Why Your Speed Test Might Receive a Low Score
In today’s fast-paced world, quick internet connections aren’t just a luxury — they’re a necessary part of our daily lives. Speed tests are a popular way of ensuring you are getting the maximum speed from your broadband connection.
While the information obtained from a speed test is useful, it’s important to understand what the numbers mean … and how different factors can affect your results.
Speed Tests Measure Data Movement
Speed tests measure the network bandwidth and speed of your connection by calculating the time it takes data to move. Golden West speed tests measure the following variables:
- Download speed. Download speed is the time it takes for your web connection to retrieve data from the server. This is measured in megabits per second (Mbps). Most of our online activities involve downloading information from the internet to our devices (e.g., streaming, reading articles, scrolling through social media feeds).
- Upload speed. Upload speed is the time it takes for your connection to send data back to the server. This is also measured in Mbps. Interactive activities such as video conferencing, gaming, and posting to social media require uploading data.
- Latency. Also known as ping time, latency is the time it takes to receive a response after sending a request. Latency is measured in milliseconds (ms).
- Jitter. While latency measures time delay of a single request, jitter represents the difference in latency between multiple requests that involve sending and receiving data. It is also measured in ms. Having a low jitter connection is important if you want to avoid problems with real-time applications such as audio/video.
The results of a speed test might not meet your expectations, but there is often an underlying reason that easily explains this.
Variables Can Impact Test Results
There are many factors that can affect your speed test results. One of the biggest involves the number of devices and traffic already on your connection at any given time.
“If you’re watching Netflix at home and someone else is watching another video, you might run a speed test and see lower than subscribed numbers,” explains Golden West Software Engineer Evan Hammer. “That could be because others in the house are using bandwidth.”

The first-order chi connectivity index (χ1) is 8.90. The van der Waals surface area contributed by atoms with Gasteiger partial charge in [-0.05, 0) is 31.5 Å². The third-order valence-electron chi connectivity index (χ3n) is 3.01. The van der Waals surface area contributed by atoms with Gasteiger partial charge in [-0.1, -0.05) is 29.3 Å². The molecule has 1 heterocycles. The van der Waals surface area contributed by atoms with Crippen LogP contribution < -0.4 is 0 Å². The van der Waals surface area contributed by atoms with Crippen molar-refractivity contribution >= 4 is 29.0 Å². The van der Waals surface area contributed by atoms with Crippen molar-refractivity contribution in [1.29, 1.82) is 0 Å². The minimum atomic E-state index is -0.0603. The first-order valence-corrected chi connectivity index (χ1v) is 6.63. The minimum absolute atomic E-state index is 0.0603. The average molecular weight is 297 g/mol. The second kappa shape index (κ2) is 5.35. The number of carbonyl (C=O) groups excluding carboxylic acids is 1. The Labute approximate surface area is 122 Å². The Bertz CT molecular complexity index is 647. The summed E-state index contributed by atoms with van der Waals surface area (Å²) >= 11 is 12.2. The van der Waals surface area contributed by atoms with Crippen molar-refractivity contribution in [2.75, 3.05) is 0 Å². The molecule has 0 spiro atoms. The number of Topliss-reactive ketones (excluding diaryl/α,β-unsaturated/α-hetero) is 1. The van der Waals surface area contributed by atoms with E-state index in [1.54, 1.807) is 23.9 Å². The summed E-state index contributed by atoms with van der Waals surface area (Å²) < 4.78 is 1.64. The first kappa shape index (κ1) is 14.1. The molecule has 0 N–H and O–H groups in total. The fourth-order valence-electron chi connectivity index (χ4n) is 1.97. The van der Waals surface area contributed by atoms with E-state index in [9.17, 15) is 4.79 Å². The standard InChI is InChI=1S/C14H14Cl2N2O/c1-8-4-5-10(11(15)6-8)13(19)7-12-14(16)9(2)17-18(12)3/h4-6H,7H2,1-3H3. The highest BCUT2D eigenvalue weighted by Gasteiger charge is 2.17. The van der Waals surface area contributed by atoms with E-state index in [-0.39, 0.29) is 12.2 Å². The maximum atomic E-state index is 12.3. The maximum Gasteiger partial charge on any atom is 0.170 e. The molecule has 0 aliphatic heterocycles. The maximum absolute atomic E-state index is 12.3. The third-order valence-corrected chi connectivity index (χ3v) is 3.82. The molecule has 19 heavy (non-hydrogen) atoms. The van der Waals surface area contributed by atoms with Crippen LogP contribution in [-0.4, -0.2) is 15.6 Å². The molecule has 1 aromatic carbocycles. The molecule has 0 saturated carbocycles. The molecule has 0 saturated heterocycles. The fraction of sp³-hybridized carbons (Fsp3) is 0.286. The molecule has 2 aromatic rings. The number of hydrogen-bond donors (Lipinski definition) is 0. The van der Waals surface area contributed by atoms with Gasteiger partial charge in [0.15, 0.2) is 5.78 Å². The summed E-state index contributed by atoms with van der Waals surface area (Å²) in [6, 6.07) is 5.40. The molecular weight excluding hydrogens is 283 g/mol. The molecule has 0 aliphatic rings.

Evan points out that speed tests don’t necessarily show you what your connection is capable of; they’re really just a snapshot in time. The more people accessing the internet at once, the slower your speeds will be.
Another important consideration is where and how you run your speed test. Most Wi-Fi networks offer two frequency options for connecting: 5 GHz and 2.4 GHz. The one you choose depends on what you’re using your connection for; 2.4 GHz travels farther at lower speeds and is fine for devices like baby monitors, while a 5 GHz connection offers faster speeds at shorter ranges. It’s best for devices that are positioned close to your router. The higher the frequency, the faster you can connect. The farther away you are from your router, the slower you can connect to your network.
“If you’re in the farthest corner of your house from your wireless router, your speed test is going to show lower than subscribed because of distance,” Evan says. “The number of walls can also be detrimental to wireless connection speeds.”
How to Obtain Accurate Results
The best way to use a speed test to accurately determine whether there is a connectivity issue is to make sure you are the only one using the internet and are hardwired into your device when running the speed test. This involves connecting a laptop, preferably a newer model, to the router using an ethernet cable.
There are occasions when the Wi-Fi router you’re using is unable to deliver the latest and greatest speeds. In those cases, as long as it’s a Golden West device and a service technician determines that the equipment itself is the issue, you will receive a replacement.
“At the end of the day, our goal is to make sure people are getting what they pay for,” Evan says.
Sources: Some information for this article was provided by online articles from highspeedinternet.com, speedtest.net, and bandwidthplace.com.